There was a day, and both the shirtless dudes and the Metropolitan Museum reminded me of this, when the concept of unlimited possibility was open to, if not all (certainly not to minorities, for the most part), at least a large segment of the nation’s people. But even minorities could go to the Metropolitan, walk in the door, and look at what was there if they were so inclined — and many of them were, and saw a place for themselves, perhaps, in the galleries there, or else they were inspired to think thoughts that could take them to a better place, and, perhaps act upon them. So did many other more privileged people. And even nasty 1%ers like the Rockefellers saw it as their duty to make this wealth of cultural treasure available to all.
Now, true, $25 isn’t a lot of money for a lot of people, but it is a barrier, including for me much of the time. When I think of what the admission to the European museums which are on the same level as the Metropolitan is, it gives me pause. Some are free, others are modestly priced. Most are state-supported to some extent or another, but such largesse has long been gone from the public educational plan for Americans. Things I took for granted (and sometimes hated) as a kid have all been stripped from our schools — music education, art education, after-school activities, intramural sports, much language education — in short, anything that doesn’t cleave to pre-packaged testing and standardized ideas of what kids should learn.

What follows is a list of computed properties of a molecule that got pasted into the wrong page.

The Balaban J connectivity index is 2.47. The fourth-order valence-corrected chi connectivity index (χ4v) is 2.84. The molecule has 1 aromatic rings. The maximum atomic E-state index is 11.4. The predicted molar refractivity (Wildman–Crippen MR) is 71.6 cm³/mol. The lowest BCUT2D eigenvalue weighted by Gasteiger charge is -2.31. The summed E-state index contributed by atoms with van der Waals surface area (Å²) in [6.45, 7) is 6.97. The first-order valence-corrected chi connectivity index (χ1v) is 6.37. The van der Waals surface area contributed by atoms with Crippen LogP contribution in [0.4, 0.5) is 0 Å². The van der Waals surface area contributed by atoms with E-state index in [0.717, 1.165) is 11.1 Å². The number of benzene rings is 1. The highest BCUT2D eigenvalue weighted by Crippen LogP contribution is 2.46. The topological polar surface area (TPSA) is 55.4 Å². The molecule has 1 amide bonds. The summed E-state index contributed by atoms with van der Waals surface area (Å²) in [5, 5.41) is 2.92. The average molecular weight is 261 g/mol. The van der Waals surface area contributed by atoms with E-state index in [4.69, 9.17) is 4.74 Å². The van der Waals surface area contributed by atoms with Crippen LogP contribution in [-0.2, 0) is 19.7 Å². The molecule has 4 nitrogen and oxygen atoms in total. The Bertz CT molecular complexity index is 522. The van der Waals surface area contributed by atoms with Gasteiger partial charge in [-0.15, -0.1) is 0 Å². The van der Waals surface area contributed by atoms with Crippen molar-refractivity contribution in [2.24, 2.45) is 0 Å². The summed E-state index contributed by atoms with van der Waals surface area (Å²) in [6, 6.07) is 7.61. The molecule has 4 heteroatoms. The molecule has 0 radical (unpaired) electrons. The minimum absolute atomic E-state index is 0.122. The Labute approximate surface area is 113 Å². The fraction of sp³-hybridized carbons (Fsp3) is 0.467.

The halls of the Metropolitan were filled with the people who give the guided tours, all well-scrubbed Ivy League-looking folks. The hills of Central Park are walked by the professional dog-walkers and nannies who work for those who are too busy to bring up kids or even pets, but know they have to have them. This, I’m sorry to tell the privileged and well-to-do, is very likely to change, and, with luck, the underemployed and less fortunate may once again have a chance to wield those hammers and earn some dollars. That their kids can again visit cultural institutions like the Metropolitan and begin to dream again — as I certainly did all those decades ago — remains a fervent hope of mine. Let’s hope it happens. You don’t want to consider the alternative.